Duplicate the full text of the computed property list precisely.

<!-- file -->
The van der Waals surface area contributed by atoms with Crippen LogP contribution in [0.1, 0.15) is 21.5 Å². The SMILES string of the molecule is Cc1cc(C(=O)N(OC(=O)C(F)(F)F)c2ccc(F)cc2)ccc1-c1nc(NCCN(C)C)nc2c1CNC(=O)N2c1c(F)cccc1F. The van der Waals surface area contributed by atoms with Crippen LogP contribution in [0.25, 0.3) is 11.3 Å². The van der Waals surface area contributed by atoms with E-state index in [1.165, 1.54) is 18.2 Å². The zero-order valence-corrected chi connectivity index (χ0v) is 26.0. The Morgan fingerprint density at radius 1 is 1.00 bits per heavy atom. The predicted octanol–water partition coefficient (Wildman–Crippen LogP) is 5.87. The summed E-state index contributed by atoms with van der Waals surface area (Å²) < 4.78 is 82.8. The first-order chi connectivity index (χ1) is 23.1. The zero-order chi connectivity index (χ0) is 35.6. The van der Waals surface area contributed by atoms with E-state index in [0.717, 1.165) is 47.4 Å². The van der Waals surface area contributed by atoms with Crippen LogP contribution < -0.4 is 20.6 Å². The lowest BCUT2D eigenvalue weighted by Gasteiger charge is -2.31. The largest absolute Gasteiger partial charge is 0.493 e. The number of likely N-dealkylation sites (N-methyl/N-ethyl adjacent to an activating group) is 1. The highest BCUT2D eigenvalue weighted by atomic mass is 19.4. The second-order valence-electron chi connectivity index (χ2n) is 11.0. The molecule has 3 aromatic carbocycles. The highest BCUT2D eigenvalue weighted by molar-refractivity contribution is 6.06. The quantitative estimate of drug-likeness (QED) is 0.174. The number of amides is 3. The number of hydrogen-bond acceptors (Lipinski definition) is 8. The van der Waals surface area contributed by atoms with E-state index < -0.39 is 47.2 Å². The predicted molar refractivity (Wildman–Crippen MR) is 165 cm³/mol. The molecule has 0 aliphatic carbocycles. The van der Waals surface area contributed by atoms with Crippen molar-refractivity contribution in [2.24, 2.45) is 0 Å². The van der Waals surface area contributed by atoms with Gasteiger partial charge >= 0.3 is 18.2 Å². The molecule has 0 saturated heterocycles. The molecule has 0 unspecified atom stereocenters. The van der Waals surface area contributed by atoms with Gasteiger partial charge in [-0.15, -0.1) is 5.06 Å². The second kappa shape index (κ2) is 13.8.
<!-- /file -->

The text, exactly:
The van der Waals surface area contributed by atoms with Crippen LogP contribution in [0.1, 0.15) is 21.5 Å². The SMILES string of the molecule is Cc1cc(C(=O)N(OC(=O)C(F)(F)F)c2ccc(F)cc2)ccc1-c1nc(NCCN(C)C)nc2c1CNC(=O)N2c1c(F)cccc1F. The van der Waals surface area contributed by atoms with Crippen LogP contribution in [0.25, 0.3) is 11.3 Å². The van der Waals surface area contributed by atoms with E-state index in [1.165, 1.54) is 18.2 Å². The zero-order valence-corrected chi connectivity index (χ0v) is 26.0. The Morgan fingerprint density at radius 1 is 1.00 bits per heavy atom. The predicted octanol–water partition coefficient (Wildman–Crippen LogP) is 5.87. The summed E-state index contributed by atoms with van der Waals surface area (Å²) < 4.78 is 82.8. The first-order chi connectivity index (χ1) is 23.1. The zero-order chi connectivity index (χ0) is 35.6. The van der Waals surface area contributed by atoms with E-state index in [0.717, 1.165) is 47.4 Å². The van der Waals surface area contributed by atoms with Crippen LogP contribution < -0.4 is 20.6 Å². The lowest BCUT2D eigenvalue weighted by Gasteiger charge is -2.31. The largest absolute Gasteiger partial charge is 0.493 e. The number of likely N-dealkylation sites (N-methyl/N-ethyl adjacent to an activating group) is 1. The highest BCUT2D eigenvalue weighted by atomic mass is 19.4. The second-order valence-electron chi connectivity index (χ2n) is 11.0. The molecule has 3 aromatic carbocycles. The highest BCUT2D eigenvalue weighted by molar-refractivity contribution is 6.06. The quantitative estimate of drug-likeness (QED) is 0.174. The number of amides is 3. The number of hydrogen-bond acceptors (Lipinski definition) is 8. The van der Waals surface area contributed by atoms with E-state index < -0.39 is 47.2 Å². The predicted molar refractivity (Wildman–Crippen MR) is 165 cm³/mol. The molecule has 0 aliphatic carbocycles. The van der Waals surface area contributed by atoms with Crippen molar-refractivity contribution in [2.24, 2.45) is 0 Å². The van der Waals surface area contributed by atoms with Gasteiger partial charge >= 0.3 is 18.2 Å². The molecule has 0 saturated heterocycles. The molecule has 0 unspecified atom stereocenters. The van der Waals surface area contributed by atoms with Gasteiger partial charge in [-0.15, -0.1) is 5.06 Å². The second kappa shape index (κ2) is 13.8.